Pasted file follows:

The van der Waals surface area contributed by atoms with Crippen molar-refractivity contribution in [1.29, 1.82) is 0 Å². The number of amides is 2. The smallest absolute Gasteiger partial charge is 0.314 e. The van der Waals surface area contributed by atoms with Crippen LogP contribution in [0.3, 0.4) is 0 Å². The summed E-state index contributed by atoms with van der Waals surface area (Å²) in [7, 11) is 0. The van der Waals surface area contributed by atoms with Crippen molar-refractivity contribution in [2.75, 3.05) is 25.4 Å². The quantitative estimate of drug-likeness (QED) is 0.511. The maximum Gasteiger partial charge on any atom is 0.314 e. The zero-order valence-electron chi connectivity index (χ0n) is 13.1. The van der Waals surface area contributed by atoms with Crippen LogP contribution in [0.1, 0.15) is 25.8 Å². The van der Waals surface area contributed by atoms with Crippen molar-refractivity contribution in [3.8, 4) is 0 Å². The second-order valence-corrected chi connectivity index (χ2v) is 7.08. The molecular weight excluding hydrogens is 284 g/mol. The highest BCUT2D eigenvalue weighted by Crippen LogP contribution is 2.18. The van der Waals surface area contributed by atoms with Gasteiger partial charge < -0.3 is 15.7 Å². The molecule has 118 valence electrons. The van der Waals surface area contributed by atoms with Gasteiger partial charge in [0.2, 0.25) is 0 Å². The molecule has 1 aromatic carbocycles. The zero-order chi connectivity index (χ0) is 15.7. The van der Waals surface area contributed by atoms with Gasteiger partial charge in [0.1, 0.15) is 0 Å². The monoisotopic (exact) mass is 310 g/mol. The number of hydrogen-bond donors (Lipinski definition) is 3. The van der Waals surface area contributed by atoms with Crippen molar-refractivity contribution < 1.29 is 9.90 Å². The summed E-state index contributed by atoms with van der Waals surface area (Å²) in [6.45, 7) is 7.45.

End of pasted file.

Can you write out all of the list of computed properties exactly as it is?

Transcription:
The van der Waals surface area contributed by atoms with Crippen molar-refractivity contribution in [1.29, 1.82) is 0 Å². The number of amides is 2. The smallest absolute Gasteiger partial charge is 0.314 e. The van der Waals surface area contributed by atoms with Crippen LogP contribution in [0.3, 0.4) is 0 Å². The summed E-state index contributed by atoms with van der Waals surface area (Å²) in [7, 11) is 0. The van der Waals surface area contributed by atoms with Crippen molar-refractivity contribution in [2.75, 3.05) is 25.4 Å². The quantitative estimate of drug-likeness (QED) is 0.511. The maximum Gasteiger partial charge on any atom is 0.314 e. The zero-order valence-electron chi connectivity index (χ0n) is 13.1. The van der Waals surface area contributed by atoms with Crippen LogP contribution in [0.1, 0.15) is 25.8 Å². The van der Waals surface area contributed by atoms with Crippen molar-refractivity contribution in [3.8, 4) is 0 Å². The second-order valence-corrected chi connectivity index (χ2v) is 7.08. The molecular weight excluding hydrogens is 284 g/mol. The highest BCUT2D eigenvalue weighted by Crippen LogP contribution is 2.18. The van der Waals surface area contributed by atoms with Gasteiger partial charge < -0.3 is 15.7 Å². The molecule has 118 valence electrons. The van der Waals surface area contributed by atoms with Gasteiger partial charge in [0.2, 0.25) is 0 Å². The molecule has 1 aromatic carbocycles. The zero-order chi connectivity index (χ0) is 15.7. The van der Waals surface area contributed by atoms with Gasteiger partial charge in [0.1, 0.15) is 0 Å². The monoisotopic (exact) mass is 310 g/mol. The number of hydrogen-bond donors (Lipinski definition) is 3. The van der Waals surface area contributed by atoms with Crippen molar-refractivity contribution < 1.29 is 9.90 Å². The summed E-state index contributed by atoms with van der Waals surface area (Å²) in [6.45, 7) is 7.45.